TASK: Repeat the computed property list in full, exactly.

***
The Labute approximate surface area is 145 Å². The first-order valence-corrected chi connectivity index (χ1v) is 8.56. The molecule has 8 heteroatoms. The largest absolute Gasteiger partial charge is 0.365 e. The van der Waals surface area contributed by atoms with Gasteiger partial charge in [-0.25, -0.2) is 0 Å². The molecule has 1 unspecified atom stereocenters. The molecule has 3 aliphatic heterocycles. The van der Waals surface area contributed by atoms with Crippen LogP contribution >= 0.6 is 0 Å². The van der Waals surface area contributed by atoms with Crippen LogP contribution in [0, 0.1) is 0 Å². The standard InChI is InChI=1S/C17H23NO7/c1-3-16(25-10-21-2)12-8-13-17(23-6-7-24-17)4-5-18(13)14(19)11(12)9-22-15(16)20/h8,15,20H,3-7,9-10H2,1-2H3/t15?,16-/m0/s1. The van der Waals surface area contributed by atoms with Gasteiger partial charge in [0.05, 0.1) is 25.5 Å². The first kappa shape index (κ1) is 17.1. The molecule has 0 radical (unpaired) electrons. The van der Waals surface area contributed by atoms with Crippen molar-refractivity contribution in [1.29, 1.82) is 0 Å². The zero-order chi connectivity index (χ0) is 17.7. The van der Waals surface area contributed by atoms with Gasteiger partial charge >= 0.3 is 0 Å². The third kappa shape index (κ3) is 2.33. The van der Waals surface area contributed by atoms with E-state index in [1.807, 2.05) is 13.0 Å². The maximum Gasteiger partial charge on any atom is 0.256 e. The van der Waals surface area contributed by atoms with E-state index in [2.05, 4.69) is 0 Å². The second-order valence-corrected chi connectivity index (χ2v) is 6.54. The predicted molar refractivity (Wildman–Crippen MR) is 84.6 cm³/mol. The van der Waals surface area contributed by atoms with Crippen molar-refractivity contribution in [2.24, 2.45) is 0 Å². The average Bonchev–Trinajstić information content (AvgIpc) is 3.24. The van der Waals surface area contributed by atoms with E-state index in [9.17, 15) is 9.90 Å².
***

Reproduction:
The Labute approximate surface area is 145 Å². The first-order valence-corrected chi connectivity index (χ1v) is 8.56. The molecule has 8 heteroatoms. The largest absolute Gasteiger partial charge is 0.365 e. The van der Waals surface area contributed by atoms with Gasteiger partial charge in [-0.25, -0.2) is 0 Å². The molecule has 1 unspecified atom stereocenters. The molecule has 3 aliphatic heterocycles. The van der Waals surface area contributed by atoms with Crippen LogP contribution >= 0.6 is 0 Å². The van der Waals surface area contributed by atoms with Crippen LogP contribution in [0, 0.1) is 0 Å². The standard InChI is InChI=1S/C17H23NO7/c1-3-16(25-10-21-2)12-8-13-17(23-6-7-24-17)4-5-18(13)14(19)11(12)9-22-15(16)20/h8,15,20H,3-7,9-10H2,1-2H3/t15?,16-/m0/s1. The van der Waals surface area contributed by atoms with Gasteiger partial charge in [0.05, 0.1) is 25.5 Å². The first kappa shape index (κ1) is 17.1. The molecule has 0 radical (unpaired) electrons. The van der Waals surface area contributed by atoms with Crippen molar-refractivity contribution in [1.29, 1.82) is 0 Å². The zero-order chi connectivity index (χ0) is 17.7. The van der Waals surface area contributed by atoms with Gasteiger partial charge >= 0.3 is 0 Å². The third kappa shape index (κ3) is 2.33. The van der Waals surface area contributed by atoms with E-state index in [1.807, 2.05) is 13.0 Å². The maximum Gasteiger partial charge on any atom is 0.256 e. The van der Waals surface area contributed by atoms with E-state index in [2.05, 4.69) is 0 Å². The second-order valence-corrected chi connectivity index (χ2v) is 6.54. The predicted molar refractivity (Wildman–Crippen MR) is 84.6 cm³/mol. The van der Waals surface area contributed by atoms with Crippen molar-refractivity contribution in [2.24, 2.45) is 0 Å². The average Bonchev–Trinajstić information content (AvgIpc) is 3.24. The van der Waals surface area contributed by atoms with E-state index in [9.17, 15) is 9.90 Å².